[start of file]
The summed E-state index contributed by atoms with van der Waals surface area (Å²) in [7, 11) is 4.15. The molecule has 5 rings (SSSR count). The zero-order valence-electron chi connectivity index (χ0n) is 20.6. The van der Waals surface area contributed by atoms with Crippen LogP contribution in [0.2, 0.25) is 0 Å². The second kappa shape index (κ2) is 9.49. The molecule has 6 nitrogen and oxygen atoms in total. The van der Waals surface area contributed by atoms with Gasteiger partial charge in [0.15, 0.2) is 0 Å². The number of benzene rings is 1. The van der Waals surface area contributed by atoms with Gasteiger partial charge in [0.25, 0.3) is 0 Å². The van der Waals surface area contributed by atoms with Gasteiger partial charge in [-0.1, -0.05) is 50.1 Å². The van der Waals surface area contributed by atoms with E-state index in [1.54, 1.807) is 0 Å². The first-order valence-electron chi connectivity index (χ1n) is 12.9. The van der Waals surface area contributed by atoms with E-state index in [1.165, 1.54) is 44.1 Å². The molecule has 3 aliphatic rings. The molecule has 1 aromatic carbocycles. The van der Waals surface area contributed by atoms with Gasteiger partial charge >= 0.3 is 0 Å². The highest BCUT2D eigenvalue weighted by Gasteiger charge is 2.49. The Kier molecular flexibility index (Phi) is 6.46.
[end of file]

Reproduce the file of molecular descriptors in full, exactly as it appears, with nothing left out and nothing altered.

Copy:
The summed E-state index contributed by atoms with van der Waals surface area (Å²) in [7, 11) is 4.15. The molecule has 5 rings (SSSR count). The zero-order valence-electron chi connectivity index (χ0n) is 20.6. The van der Waals surface area contributed by atoms with Crippen LogP contribution in [0.2, 0.25) is 0 Å². The second kappa shape index (κ2) is 9.49. The molecule has 6 nitrogen and oxygen atoms in total. The van der Waals surface area contributed by atoms with Gasteiger partial charge in [0.15, 0.2) is 0 Å². The number of benzene rings is 1. The van der Waals surface area contributed by atoms with Gasteiger partial charge in [0.25, 0.3) is 0 Å². The van der Waals surface area contributed by atoms with Gasteiger partial charge in [-0.1, -0.05) is 50.1 Å². The van der Waals surface area contributed by atoms with E-state index in [1.54, 1.807) is 0 Å². The first-order valence-electron chi connectivity index (χ1n) is 12.9. The van der Waals surface area contributed by atoms with E-state index in [1.165, 1.54) is 44.1 Å². The molecule has 3 aliphatic rings. The molecule has 1 aromatic carbocycles. The van der Waals surface area contributed by atoms with Gasteiger partial charge >= 0.3 is 0 Å². The highest BCUT2D eigenvalue weighted by Gasteiger charge is 2.49. The Kier molecular flexibility index (Phi) is 6.46.